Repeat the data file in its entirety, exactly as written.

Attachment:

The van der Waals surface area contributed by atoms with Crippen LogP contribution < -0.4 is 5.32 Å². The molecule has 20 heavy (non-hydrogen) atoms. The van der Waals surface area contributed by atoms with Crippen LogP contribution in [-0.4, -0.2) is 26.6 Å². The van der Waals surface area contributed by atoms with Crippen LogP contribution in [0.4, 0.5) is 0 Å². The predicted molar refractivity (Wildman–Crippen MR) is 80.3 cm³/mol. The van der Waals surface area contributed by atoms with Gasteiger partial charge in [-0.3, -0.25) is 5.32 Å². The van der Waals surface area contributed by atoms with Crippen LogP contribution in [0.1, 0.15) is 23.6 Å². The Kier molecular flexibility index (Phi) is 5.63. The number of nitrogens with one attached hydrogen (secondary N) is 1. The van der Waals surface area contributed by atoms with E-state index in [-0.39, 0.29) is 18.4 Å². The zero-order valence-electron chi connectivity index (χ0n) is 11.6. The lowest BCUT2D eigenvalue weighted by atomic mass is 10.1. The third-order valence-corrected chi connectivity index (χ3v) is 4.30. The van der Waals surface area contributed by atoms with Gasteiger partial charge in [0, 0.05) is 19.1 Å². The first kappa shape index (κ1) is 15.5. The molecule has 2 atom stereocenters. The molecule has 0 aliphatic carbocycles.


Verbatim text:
The van der Waals surface area contributed by atoms with Crippen LogP contribution < -0.4 is 5.32 Å². The molecule has 20 heavy (non-hydrogen) atoms. The van der Waals surface area contributed by atoms with Crippen LogP contribution in [-0.4, -0.2) is 26.6 Å². The van der Waals surface area contributed by atoms with Crippen LogP contribution in [0.4, 0.5) is 0 Å². The predicted molar refractivity (Wildman–Crippen MR) is 80.3 cm³/mol. The van der Waals surface area contributed by atoms with Gasteiger partial charge in [-0.3, -0.25) is 5.32 Å². The van der Waals surface area contributed by atoms with Crippen LogP contribution in [0.1, 0.15) is 23.6 Å². The Kier molecular flexibility index (Phi) is 5.63. The number of nitrogens with one attached hydrogen (secondary N) is 1. The van der Waals surface area contributed by atoms with E-state index in [-0.39, 0.29) is 18.4 Å². The zero-order valence-electron chi connectivity index (χ0n) is 11.6. The lowest BCUT2D eigenvalue weighted by atomic mass is 10.1. The third-order valence-corrected chi connectivity index (χ3v) is 4.30. The van der Waals surface area contributed by atoms with Gasteiger partial charge in [0, 0.05) is 19.1 Å². The first kappa shape index (κ1) is 15.5. The molecule has 2 atom stereocenters. The molecule has 0 aliphatic carbocycles.